Sponsored by: Optin, Matimop, CGE&Y, the Dutch Ministry of Economic Affairs, Udink and the Jong, The Israel Office Delft and Verenigde. BIOLOGY meets INFORMATICS -Israel meets The Netherlands- BIOINFORMATICS: The Future of Biotechnology. The Hague 29th and 30th of October: A meeting between Dutch and Israeli companies and research institutions interested in expanding in the field of Bioinformatics. Two days of intense integration through one on one meetings. In Israel the two leading fields, biotechnology and computer sciences are integrating in the field of bioinformatics. Due to Israel's enormous achievements in the high-tech sector, bioinformatics is potentially its new upcoming force. There are already several Platform Technology Companies, specializing in Genomics, Bioinformatics (Compugen, QBI) and in Computer-aided molecular design developing new drug generations (Synergics, BTG, Green Care). It is one of the countries, which has started a national center for bioinformatics, including computer networking for genome data mining, protein modeling and drug design. The potential of this new field is evident by the fact that in the past two years the number of biotechnology companies in Israel has increased by 35% and sales have climbed 79%. Israel's Research and Development in Bioinformatics is leading edge. In The Netherlands bioinformatics is an upcoming market with many companies looking to invest in this new exciting field. Many Dutch companies are opening new bioinformatics departments and universities are placing more emphasis on this new sector. Large companies are looking towards Israel for their potential investments. Smaller companies and research institutions are interested in combining Dutch and Israeli knowledge for new R&D projects. Incentives in Genomics/Bioinformatics Genomics - research into the structure and function of genes - is also being encouraged by a research program in which companies and public research institutions work together. Part of the BioPartner Program's budget has been allocated for scientific research in this area. The 20th of June 2000 the scientific and business community in the Netherlands presented the Strategic Plan of Action for Genomics to the Government. It was stated that for innovation and reinforcement of the infrastructure for knowledge in The Netherlands in the field of Genomics. Two programs (Genomics and Biomolecular Informatics, totally 35 million US dollars) already started in the fall of 2000. Genomics/Bioinformatics General Genomics Research in the field of genomics and proteomics is currently converging on the functions of genes and expressed proteins.The scope of technologies in the fields of genomics and proteomics is expanding rapidly; also the amount of related data is exploding. The challenge in genomics and proteomics lies in the optimal mix of problem definition, experimental approaches and data handling. Retrieval and analysis of the right data from the right sources at the right time is of essential importance. Tailor-made information can be obtained from a custom-made integration of home-generated and existing data bases and intellect. That means that storage, integration and analysis of data (data mining) is essential. Bioinformatics is essential in exploiting genomics and proteomics data, including systematic approaches to pattern recognition. The contribution of genomics and proteomics to the identification of new molecular targets for drug action is increasing steadily. It is estimated that the human genome will reveal ultimately at least 1500 and possibly 10.000 novel (protein) targets for potential drugs. Proteomics is a powerful tool. It monitors directly the level of protein expression in cells and facilitate easily the identification of the protein molecules. It holds particular promise in drug discovery, in discovery of disease markers, in the validation of new disease targets and in toxicology. Genomics/Bioinformatics Links in Israel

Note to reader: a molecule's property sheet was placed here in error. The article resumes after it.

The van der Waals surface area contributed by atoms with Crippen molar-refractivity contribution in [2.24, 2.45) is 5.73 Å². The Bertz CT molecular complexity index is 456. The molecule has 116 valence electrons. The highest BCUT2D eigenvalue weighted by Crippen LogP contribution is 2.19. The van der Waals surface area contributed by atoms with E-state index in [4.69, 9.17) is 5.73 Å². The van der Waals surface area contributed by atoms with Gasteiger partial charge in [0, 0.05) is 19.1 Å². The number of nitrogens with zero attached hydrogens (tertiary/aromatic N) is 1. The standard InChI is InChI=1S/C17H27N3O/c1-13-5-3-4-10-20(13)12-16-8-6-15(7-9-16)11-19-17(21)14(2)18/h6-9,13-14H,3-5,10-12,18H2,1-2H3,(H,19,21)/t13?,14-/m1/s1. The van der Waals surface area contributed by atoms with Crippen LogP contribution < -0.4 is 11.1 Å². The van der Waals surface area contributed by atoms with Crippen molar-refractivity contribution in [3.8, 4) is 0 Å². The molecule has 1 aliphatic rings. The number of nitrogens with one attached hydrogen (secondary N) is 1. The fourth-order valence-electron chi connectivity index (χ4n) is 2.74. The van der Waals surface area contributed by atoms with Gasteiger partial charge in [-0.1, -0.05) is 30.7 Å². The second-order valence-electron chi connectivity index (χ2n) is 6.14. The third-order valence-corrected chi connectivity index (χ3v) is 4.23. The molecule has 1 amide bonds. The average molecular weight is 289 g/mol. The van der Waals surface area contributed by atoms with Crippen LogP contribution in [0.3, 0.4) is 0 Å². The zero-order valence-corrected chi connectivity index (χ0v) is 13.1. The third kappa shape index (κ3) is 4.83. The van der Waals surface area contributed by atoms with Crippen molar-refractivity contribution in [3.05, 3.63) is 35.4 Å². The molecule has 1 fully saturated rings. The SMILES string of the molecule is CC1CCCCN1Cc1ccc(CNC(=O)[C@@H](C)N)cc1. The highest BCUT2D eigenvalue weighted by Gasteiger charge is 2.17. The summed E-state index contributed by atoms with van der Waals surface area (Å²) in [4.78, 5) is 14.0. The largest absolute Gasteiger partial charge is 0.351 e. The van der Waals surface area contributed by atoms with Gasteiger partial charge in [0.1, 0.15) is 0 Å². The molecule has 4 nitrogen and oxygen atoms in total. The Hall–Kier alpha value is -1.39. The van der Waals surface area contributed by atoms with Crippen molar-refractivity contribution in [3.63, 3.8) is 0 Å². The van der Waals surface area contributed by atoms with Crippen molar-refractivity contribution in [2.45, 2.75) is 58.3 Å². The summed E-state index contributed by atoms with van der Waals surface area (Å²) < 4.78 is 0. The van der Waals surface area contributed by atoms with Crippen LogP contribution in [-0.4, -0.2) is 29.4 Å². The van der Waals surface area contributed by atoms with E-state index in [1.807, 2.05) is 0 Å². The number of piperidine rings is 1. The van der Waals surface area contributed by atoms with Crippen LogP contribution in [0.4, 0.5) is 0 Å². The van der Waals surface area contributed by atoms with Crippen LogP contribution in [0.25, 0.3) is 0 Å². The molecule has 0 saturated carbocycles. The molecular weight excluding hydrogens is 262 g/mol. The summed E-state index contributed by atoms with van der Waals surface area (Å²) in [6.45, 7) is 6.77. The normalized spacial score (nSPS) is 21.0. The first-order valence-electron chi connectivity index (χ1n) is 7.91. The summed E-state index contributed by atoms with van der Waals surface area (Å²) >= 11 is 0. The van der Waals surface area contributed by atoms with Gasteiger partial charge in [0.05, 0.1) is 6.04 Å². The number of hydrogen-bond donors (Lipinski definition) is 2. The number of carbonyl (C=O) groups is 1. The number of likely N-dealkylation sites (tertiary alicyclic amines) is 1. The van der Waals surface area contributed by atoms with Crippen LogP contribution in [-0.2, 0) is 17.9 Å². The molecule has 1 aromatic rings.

Israeli Genomics/Bioinformatics companies

Genomics/Bioinformatics Links in The Netherlands

Dutch Subsidies information on Genomics/Bioinformatics

Life Sciences: Universities and Institutes


Universities and Institutes in Israel Biotechnology requires rich academic soil in which to grow. More than any other high-tech industry, it must be nurtured carefully by the often long, arduous and expensive process of research. This characteristic makes Israel well placed to succeed in biotechnology with 35% of the country's researchers involved in the life sciences. There have already been some remarkable university-driven commercial applications for Israeli biotechnology research. Universities